Part of the problem lies in USDA's anemic organic inspection system. Many people scoff at the idea that farms can be trusted to follow organic standards year-round when all that ever happens is one farm inspection per year during which most of the inspection time is taken up going over paperwork. The Post's article on the dairy scandal points out "under organic rules, the USDA typically does not inspect farms. Instead, farmers hire their own inspectors from lists of private companies and other organizations licensed by the USDA. An inspector makes an annual visit, arranged days or weeks in advance. Only 5 percent of inspections are expected to be done unannounced ... This inspection system saves the USDA money because it does not have to hire many inspectors. The compliance and enforcement team at the USDA National Organic Program has nine people– one for every $4 billion in sales." That doesn't add up to much capacity for enforcing anything. In addition, the USDA requires its licensed certifying agencies to conduct pesticide residue testing on only 5% of an agency's clients in any given year– the exception being certifying agencies may require pre-harvest or post-harvest testing of organic products when there is reason to believe that the product has come into contact with a prohibited substance or has been produced using excluded methods. Usually, this involves someone filing a complaint. On the positive side, the USDA rules say that any and all complaints about compliance with organic standards must be followed up on, but how thoroughly the USDA follows up is another question.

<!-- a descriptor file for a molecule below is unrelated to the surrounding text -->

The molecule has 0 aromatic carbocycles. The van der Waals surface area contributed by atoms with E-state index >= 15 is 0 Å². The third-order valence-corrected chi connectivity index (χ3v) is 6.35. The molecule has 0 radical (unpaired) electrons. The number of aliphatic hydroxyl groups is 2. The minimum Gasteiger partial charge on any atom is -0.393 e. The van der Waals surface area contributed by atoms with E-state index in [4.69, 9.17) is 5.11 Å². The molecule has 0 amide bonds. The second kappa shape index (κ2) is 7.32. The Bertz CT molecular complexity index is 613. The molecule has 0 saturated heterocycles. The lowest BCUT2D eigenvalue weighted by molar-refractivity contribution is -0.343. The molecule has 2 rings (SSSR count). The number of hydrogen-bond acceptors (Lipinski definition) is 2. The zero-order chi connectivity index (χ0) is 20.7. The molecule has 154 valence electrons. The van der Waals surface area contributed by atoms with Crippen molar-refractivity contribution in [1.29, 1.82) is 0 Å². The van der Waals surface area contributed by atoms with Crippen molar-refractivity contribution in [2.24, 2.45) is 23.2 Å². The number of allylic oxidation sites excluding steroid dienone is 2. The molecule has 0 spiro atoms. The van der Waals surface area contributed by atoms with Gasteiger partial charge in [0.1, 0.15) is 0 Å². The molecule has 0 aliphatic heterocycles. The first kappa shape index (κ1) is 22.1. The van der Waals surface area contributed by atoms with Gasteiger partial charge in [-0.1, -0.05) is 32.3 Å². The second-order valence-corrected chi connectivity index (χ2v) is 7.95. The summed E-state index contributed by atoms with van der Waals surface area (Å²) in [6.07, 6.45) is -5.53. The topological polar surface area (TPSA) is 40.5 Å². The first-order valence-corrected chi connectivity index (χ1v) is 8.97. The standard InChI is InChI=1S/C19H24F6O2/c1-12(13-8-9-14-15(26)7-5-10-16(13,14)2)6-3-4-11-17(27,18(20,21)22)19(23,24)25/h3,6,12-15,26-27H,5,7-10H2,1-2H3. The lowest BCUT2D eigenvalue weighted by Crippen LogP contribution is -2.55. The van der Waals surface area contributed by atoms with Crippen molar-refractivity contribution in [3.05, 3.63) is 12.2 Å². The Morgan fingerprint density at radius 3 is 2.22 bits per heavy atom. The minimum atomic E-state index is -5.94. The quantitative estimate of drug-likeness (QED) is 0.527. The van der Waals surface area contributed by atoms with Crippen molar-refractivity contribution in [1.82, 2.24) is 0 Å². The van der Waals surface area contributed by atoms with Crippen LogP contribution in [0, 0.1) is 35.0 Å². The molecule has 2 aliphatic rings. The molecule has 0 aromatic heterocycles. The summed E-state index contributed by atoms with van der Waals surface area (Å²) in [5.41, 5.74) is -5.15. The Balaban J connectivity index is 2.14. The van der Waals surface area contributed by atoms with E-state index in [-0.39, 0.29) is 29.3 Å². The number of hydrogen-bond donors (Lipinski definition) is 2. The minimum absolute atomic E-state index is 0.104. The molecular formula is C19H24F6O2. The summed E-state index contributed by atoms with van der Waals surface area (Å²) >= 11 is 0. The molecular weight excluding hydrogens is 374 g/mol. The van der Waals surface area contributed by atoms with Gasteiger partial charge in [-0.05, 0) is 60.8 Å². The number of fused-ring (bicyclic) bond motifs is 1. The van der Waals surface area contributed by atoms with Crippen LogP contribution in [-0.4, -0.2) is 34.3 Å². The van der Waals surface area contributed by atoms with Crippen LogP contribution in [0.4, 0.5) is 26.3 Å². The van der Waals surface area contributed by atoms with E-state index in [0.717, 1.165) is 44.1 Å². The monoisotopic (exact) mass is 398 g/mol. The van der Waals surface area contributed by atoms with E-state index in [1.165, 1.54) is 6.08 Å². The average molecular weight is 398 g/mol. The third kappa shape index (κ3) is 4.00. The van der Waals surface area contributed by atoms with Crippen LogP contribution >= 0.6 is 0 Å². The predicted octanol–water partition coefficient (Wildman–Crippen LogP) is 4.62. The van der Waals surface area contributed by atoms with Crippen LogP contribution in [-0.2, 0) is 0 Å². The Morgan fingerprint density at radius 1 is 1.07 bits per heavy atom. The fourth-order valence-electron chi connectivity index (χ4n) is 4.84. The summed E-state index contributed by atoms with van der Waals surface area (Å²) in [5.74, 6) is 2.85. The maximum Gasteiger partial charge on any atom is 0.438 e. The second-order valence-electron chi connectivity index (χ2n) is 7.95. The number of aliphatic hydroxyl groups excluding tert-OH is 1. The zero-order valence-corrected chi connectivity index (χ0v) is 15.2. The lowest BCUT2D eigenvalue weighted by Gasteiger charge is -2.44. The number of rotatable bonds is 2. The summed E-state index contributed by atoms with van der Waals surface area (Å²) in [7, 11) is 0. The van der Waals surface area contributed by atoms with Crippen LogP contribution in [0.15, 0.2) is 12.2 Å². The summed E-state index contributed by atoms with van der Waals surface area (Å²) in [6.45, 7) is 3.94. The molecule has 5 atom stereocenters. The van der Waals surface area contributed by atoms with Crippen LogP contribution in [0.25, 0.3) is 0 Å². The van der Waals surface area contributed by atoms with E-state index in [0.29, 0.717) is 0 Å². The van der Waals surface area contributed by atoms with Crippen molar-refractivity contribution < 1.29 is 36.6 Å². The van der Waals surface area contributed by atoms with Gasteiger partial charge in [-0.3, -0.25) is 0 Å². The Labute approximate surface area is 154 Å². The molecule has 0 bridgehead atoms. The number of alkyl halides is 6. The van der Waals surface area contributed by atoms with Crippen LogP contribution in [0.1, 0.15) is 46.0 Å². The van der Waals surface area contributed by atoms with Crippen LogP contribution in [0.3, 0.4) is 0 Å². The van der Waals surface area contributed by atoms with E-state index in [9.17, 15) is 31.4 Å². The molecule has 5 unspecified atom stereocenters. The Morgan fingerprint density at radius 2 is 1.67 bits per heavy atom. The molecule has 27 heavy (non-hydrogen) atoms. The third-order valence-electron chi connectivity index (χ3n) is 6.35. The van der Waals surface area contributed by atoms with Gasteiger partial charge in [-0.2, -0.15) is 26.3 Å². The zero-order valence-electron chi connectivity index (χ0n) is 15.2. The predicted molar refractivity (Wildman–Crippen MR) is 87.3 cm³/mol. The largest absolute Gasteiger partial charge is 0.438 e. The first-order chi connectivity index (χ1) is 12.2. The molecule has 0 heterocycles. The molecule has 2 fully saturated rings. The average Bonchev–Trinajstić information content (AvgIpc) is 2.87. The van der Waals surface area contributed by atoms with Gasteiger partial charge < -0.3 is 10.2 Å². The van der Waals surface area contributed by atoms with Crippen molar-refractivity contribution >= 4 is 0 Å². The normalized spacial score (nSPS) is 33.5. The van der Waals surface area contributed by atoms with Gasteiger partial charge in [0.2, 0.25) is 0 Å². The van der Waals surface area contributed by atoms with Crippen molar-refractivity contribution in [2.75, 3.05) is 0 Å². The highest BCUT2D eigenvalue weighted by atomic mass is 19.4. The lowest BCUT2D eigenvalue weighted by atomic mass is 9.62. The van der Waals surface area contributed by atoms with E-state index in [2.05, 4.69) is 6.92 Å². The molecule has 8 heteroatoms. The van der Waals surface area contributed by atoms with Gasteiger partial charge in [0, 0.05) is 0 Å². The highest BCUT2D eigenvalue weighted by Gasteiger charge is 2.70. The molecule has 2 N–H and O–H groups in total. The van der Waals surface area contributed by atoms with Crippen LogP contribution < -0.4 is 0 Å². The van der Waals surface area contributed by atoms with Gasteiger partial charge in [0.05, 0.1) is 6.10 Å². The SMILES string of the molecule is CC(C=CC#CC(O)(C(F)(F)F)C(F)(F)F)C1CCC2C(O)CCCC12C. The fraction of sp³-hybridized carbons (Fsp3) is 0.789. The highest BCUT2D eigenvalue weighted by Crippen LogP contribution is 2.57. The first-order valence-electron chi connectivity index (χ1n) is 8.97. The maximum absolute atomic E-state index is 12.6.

Okay, so, when these kinds of problems are discovered, what does the USDA do about it? Here’s an excerpt from the Post’s dairy article that sheds some light on this:
About 10 years ago, the USDA launched an investigation into Aurora’s organic practices [as a result of a complaint filed by the Cornucopia Institute, an organic industry watchdog group]. In April 2007, the USDA said it had identified “willful violations” of organic rules by the dairy. Aurora had, among other things, for three years “failed to provide a total feed ration that included pasture.” The USDA proposed revoking Aurora’s organic status. It also proposed suspending the Colorado Department of Agriculture from certifying organic livestock “due to the nature and extent of these violations.” Four months later, though, the case was resolved. Aurora pledged to make improvements and was allowed to continue operating. It issued a news release saying that the USDA had “dismissed the complaints ... following an extensive review” — a finding contrary to the view at the USDA, which issued a news release saying “the complaint was not dismissed.” It noted that the consent agreement called for Aurora to “make major changes.” For its part, the Colorado Department of Agriculture agreed “to make several changes in its operation,” including hiring more personnel and adding staff training, according to a USDA news release. Aurora also settled a related class-action lawsuit [not brought by the USDA] for $7.5 million in 2012 and said it did not admit wrongdoing.